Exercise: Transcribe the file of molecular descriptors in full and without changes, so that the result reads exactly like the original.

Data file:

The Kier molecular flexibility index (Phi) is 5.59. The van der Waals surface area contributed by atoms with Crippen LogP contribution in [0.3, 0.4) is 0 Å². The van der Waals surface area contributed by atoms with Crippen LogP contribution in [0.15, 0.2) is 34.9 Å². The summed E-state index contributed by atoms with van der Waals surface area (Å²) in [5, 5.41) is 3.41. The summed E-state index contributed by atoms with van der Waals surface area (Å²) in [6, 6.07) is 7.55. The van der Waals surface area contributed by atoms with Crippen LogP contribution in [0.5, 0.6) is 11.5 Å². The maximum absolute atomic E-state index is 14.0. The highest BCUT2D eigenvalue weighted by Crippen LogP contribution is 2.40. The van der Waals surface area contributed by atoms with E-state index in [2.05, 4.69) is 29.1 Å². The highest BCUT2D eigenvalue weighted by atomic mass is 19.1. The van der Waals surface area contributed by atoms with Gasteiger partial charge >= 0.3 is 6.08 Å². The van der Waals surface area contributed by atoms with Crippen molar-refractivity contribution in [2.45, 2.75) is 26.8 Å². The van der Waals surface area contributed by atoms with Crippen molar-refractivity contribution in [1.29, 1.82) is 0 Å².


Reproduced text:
The Kier molecular flexibility index (Phi) is 5.59. The van der Waals surface area contributed by atoms with Crippen LogP contribution in [0.3, 0.4) is 0 Å². The van der Waals surface area contributed by atoms with Crippen LogP contribution in [0.15, 0.2) is 34.9 Å². The summed E-state index contributed by atoms with van der Waals surface area (Å²) in [5, 5.41) is 3.41. The summed E-state index contributed by atoms with van der Waals surface area (Å²) in [6, 6.07) is 7.55. The van der Waals surface area contributed by atoms with Crippen LogP contribution in [0.5, 0.6) is 11.5 Å². The maximum absolute atomic E-state index is 14.0. The highest BCUT2D eigenvalue weighted by Crippen LogP contribution is 2.40. The van der Waals surface area contributed by atoms with E-state index in [2.05, 4.69) is 29.1 Å². The highest BCUT2D eigenvalue weighted by atomic mass is 19.1. The van der Waals surface area contributed by atoms with Gasteiger partial charge >= 0.3 is 6.08 Å². The van der Waals surface area contributed by atoms with Crippen molar-refractivity contribution in [2.45, 2.75) is 26.8 Å². The van der Waals surface area contributed by atoms with Crippen molar-refractivity contribution in [1.29, 1.82) is 0 Å².